Let's all pause for a moment to reflect on some of the dumber Facebook memes we all scrolled past in our Facebook feeds this year, but may have already forgotten:
2015 will be remembered for many things.
Before marching forward into the year 2016, let’s all pause for a moment to reflect on some of the dumber Facebook memes from the Conservative Party of Canada and the wider conservative movement you may have scrolled past on your Facebook feed this year:
1. Conservatives share “terrorist propaganda” on Facebook
Why it was dumb: In addition to helping amplify terrorist propaganda and needlessly feeding a sense of panic amongst the general public, as PressProgress was first to point out in March, this Conservative Party of Canada Facebook meme also appears to violate the Conservatives’ own blanket ban on “terrorist propaganda” in Bill C-51.
2. How many problems can you find in this meme?
Why it was dumb: Not only did Alberta’s Wildrose Party misspell Premier Rachel Notley’s name, the meme also portrays a cargo ship (presumably transporting crude oil in containers) rather than a supertanker.
And while the image shows the ship sailing past Vancouver, the proposed Northern Gateway pipeline would actually lead to Kitimat, BC, a thousand kilometres or so north of Vancouver.
Why it was dumb: Is Stand Up for Alberta run by fourteen-year-olds?
4. What every little boy and girl wants for Christmas: An AR-15
Why it was dumb: Nothing screams ‘responsible gun ownership’ like memes of Santa Claus doling out AR-15s to children, the same gun used in a number of recent high-profile American mass shootings.
The National Firearms Association, one of Canada’s biggest gun lobby groups, was active in pushing for Conservative changes to gun laws and has previously organized field trips to the shooting range for Conservative MPs.
5. Refugee jokes, sponsored by Manning Foundation charity
Why it was dumb: It may surprise you, but the photo in the meme displayed above is not, in fact, from an imaginary refugee camp along the Saskatchewan-Alberta border, but rather a real refugee camp in Ethiopia.
That attempt at comedy came to us by way of C2C Journal, an online publication sponsored by the Manning Foundation, the charitable arm of the Manning Centre.
6. Wildrose MLA shares thoughts on climate change and women’s underwear
Why it was dumb: Wildrose MLA Grant Hunter managed a rare feat for a modern politician: combining commentary on climate science with the evolution of women’s underwear.
7. So long and thanks for all the stock photos of British fish
Why it was dumb: Attempting to highlight their steps to protect Pacific salmon, the Conservatives decided to use a photo of a British salmon swimming upstream, rather than salmon from British Columbia.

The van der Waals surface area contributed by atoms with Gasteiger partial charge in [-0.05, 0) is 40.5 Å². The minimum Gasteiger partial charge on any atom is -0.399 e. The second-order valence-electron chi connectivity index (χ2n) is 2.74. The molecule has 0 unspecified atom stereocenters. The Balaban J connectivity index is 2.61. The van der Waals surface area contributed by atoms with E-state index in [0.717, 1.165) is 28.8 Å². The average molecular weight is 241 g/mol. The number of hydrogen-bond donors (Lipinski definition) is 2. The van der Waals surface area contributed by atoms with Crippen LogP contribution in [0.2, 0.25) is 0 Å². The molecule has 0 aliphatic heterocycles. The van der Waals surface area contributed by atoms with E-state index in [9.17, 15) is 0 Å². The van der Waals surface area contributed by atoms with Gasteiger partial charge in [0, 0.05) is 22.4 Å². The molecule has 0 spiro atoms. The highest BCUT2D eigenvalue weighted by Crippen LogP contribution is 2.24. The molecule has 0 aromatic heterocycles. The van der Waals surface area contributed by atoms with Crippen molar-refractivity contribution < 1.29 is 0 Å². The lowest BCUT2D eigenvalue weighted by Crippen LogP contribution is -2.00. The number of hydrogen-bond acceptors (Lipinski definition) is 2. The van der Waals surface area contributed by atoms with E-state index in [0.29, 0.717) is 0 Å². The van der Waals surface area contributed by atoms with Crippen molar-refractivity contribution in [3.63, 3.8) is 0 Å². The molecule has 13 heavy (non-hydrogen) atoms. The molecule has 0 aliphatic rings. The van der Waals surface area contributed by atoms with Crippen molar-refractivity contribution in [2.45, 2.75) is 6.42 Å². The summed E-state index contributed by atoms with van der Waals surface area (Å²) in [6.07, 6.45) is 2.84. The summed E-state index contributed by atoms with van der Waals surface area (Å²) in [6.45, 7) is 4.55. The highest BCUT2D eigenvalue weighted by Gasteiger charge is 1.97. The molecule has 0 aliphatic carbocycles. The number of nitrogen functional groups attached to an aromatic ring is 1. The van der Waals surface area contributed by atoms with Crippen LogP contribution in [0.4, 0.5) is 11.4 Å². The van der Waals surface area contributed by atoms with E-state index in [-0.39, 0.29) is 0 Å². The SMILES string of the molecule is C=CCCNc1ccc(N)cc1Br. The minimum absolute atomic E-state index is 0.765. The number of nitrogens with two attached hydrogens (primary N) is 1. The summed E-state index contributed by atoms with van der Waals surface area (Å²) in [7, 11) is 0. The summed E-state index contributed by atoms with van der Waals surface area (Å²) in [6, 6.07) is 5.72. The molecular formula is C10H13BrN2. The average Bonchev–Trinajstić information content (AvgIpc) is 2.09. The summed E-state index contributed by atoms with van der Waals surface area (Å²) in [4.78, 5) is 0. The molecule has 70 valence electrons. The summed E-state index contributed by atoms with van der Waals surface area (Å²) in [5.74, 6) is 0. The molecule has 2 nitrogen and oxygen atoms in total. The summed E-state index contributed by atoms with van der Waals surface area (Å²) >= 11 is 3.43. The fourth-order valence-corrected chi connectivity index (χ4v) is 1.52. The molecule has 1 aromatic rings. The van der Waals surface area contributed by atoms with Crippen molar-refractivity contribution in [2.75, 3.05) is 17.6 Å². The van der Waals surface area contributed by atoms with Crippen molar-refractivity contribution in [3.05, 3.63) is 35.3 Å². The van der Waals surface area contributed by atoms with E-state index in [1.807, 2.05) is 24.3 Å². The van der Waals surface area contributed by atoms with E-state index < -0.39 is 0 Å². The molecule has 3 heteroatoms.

What you’re looking at is actually a picture of an Atlantic salmon photographed in Northern England.
8. Canadian Taxpayers Federation: giving tax breaks to millionaires can help your favourite team win the Stanley Cup
Why it was dumb: How do you bamboozle working Canadians into wanting to give millionaires a tax break? The Canadian Taxpayers Federation has a theory: float the idea it could help the Toronto Maple Leafs win a Stanley Cup.
Unfortunately, ESPN actually talked to NHL agents earlier this year, and they found some of the biggest motivating factors behind which team players sign with was a desire to play for a winning team, stable ownership, avoiding the media scrutiny that comes with playing in Canadian hockey markets, a “vibrant nightlife” and even nice weather.
Not one agent mentioned taxes as a motivating factor.
9. What a good bunch of salt-of-the-earth Canadians!
Why it was dumb: Think the men in this Conservative Party meme are mining nickel in Northern Ontario or digging coal in Cape Breton?
Nope, they’re not Canadian – they’re Colombian salt miners.
10. It may not surprise you this Fraser Institute pie chart is wildly inaccurate
Why it was dumb: Despite the Fraser Institute’s claims that Canadians spend “more on taxes than basic necessities,” their 42% number is wildly inflated because they include all kinds of business taxes in their so-called average Canadian family’s tax bill.
As former Walrus editor John MacFarlane wrote a year earlier about similar findings from the right-wing think tank:
“Critics of the Fraser Institute report have also pointed to a bias in its definition of taxes, in terms of what it included in its calculation of the average tax bill. Are royalties on oil and gas revenues taxes? Are import duties taxes? Are taxes on goods and services, property, vehicles, fuel, alcohol, and tobacco — so-called consumption taxes — as burdensome as those applied to income? Is it reasonable to include corporate taxes in the total that Canadian families pay?”
According to the same Statistics Canada data Fraser Institute cites in their study, Canadians spend 17.5% on income tax (a difference of 24.5%, compared to the number Fraser Institute offers).